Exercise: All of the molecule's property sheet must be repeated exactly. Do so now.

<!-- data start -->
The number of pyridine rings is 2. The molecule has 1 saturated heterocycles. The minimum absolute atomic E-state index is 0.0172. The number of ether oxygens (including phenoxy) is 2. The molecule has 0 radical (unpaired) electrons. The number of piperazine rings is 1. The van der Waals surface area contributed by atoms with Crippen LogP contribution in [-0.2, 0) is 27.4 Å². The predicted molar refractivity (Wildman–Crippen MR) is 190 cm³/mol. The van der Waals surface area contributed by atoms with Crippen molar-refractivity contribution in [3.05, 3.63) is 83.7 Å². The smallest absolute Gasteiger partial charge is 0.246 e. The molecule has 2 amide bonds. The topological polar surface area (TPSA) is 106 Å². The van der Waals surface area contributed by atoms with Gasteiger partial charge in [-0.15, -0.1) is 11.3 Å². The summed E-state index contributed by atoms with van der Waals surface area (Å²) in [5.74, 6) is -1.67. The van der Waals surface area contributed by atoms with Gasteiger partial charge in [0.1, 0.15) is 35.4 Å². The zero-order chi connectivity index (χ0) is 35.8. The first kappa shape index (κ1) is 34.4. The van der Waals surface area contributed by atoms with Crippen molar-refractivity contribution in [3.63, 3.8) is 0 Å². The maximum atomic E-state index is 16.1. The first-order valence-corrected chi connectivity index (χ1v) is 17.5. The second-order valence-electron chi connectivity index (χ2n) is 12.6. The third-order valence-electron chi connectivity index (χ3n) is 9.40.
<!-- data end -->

The number of pyridine rings is 2. The molecule has 1 saturated heterocycles. The minimum absolute atomic E-state index is 0.0172. The number of ether oxygens (including phenoxy) is 2. The molecule has 0 radical (unpaired) electrons. The number of piperazine rings is 1. The van der Waals surface area contributed by atoms with Crippen LogP contribution in [-0.2, 0) is 27.4 Å². The predicted molar refractivity (Wildman–Crippen MR) is 190 cm³/mol. The van der Waals surface area contributed by atoms with Crippen molar-refractivity contribution in [3.05, 3.63) is 83.7 Å². The smallest absolute Gasteiger partial charge is 0.246 e. The molecule has 2 amide bonds. The topological polar surface area (TPSA) is 106 Å². The van der Waals surface area contributed by atoms with Gasteiger partial charge in [-0.15, -0.1) is 11.3 Å². The summed E-state index contributed by atoms with van der Waals surface area (Å²) in [5.74, 6) is -1.67. The van der Waals surface area contributed by atoms with Gasteiger partial charge in [0.1, 0.15) is 35.4 Å². The zero-order chi connectivity index (χ0) is 35.8. The first kappa shape index (κ1) is 34.4. The van der Waals surface area contributed by atoms with Crippen molar-refractivity contribution in [3.63, 3.8) is 0 Å². The maximum atomic E-state index is 16.1. The first-order valence-corrected chi connectivity index (χ1v) is 17.5. The second-order valence-electron chi connectivity index (χ2n) is 12.6. The third-order valence-electron chi connectivity index (χ3n) is 9.40.